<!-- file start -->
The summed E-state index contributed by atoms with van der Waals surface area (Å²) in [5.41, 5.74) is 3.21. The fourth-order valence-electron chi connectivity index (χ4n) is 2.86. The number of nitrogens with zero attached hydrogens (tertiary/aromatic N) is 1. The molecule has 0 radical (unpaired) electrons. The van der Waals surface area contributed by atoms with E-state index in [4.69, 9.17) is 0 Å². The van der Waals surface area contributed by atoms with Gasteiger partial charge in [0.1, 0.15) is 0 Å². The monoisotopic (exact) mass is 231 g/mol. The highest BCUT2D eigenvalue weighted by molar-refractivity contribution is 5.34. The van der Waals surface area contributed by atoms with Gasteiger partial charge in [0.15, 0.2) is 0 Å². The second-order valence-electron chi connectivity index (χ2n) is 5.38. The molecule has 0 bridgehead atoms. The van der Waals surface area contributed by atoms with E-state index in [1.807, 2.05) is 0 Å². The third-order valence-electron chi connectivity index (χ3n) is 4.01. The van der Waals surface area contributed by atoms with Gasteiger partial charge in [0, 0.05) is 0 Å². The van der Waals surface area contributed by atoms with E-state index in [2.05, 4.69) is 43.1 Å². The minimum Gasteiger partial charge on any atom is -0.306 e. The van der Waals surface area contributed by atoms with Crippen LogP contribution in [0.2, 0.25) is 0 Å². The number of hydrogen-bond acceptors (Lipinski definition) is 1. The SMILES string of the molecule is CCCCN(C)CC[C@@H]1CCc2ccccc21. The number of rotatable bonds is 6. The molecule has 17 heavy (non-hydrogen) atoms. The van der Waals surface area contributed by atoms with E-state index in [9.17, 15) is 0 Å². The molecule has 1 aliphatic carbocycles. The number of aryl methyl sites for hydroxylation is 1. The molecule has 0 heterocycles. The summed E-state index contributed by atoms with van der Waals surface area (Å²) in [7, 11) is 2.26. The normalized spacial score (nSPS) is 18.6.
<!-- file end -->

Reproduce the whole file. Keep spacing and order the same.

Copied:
The summed E-state index contributed by atoms with van der Waals surface area (Å²) in [5.41, 5.74) is 3.21. The fourth-order valence-electron chi connectivity index (χ4n) is 2.86. The number of nitrogens with zero attached hydrogens (tertiary/aromatic N) is 1. The molecule has 0 radical (unpaired) electrons. The van der Waals surface area contributed by atoms with E-state index in [4.69, 9.17) is 0 Å². The van der Waals surface area contributed by atoms with Gasteiger partial charge in [0.1, 0.15) is 0 Å². The monoisotopic (exact) mass is 231 g/mol. The highest BCUT2D eigenvalue weighted by molar-refractivity contribution is 5.34. The van der Waals surface area contributed by atoms with Gasteiger partial charge in [0.15, 0.2) is 0 Å². The second-order valence-electron chi connectivity index (χ2n) is 5.38. The molecule has 0 bridgehead atoms. The van der Waals surface area contributed by atoms with E-state index in [1.807, 2.05) is 0 Å². The third-order valence-electron chi connectivity index (χ3n) is 4.01. The van der Waals surface area contributed by atoms with Gasteiger partial charge in [0, 0.05) is 0 Å². The van der Waals surface area contributed by atoms with E-state index in [2.05, 4.69) is 43.1 Å². The minimum Gasteiger partial charge on any atom is -0.306 e. The van der Waals surface area contributed by atoms with Crippen LogP contribution in [0.2, 0.25) is 0 Å². The number of hydrogen-bond acceptors (Lipinski definition) is 1. The SMILES string of the molecule is CCCCN(C)CC[C@@H]1CCc2ccccc21. The number of rotatable bonds is 6. The molecule has 17 heavy (non-hydrogen) atoms. The van der Waals surface area contributed by atoms with E-state index in [9.17, 15) is 0 Å². The molecule has 1 aliphatic carbocycles. The number of aryl methyl sites for hydroxylation is 1. The molecule has 0 heterocycles. The summed E-state index contributed by atoms with van der Waals surface area (Å²) in [7, 11) is 2.26. The normalized spacial score (nSPS) is 18.6.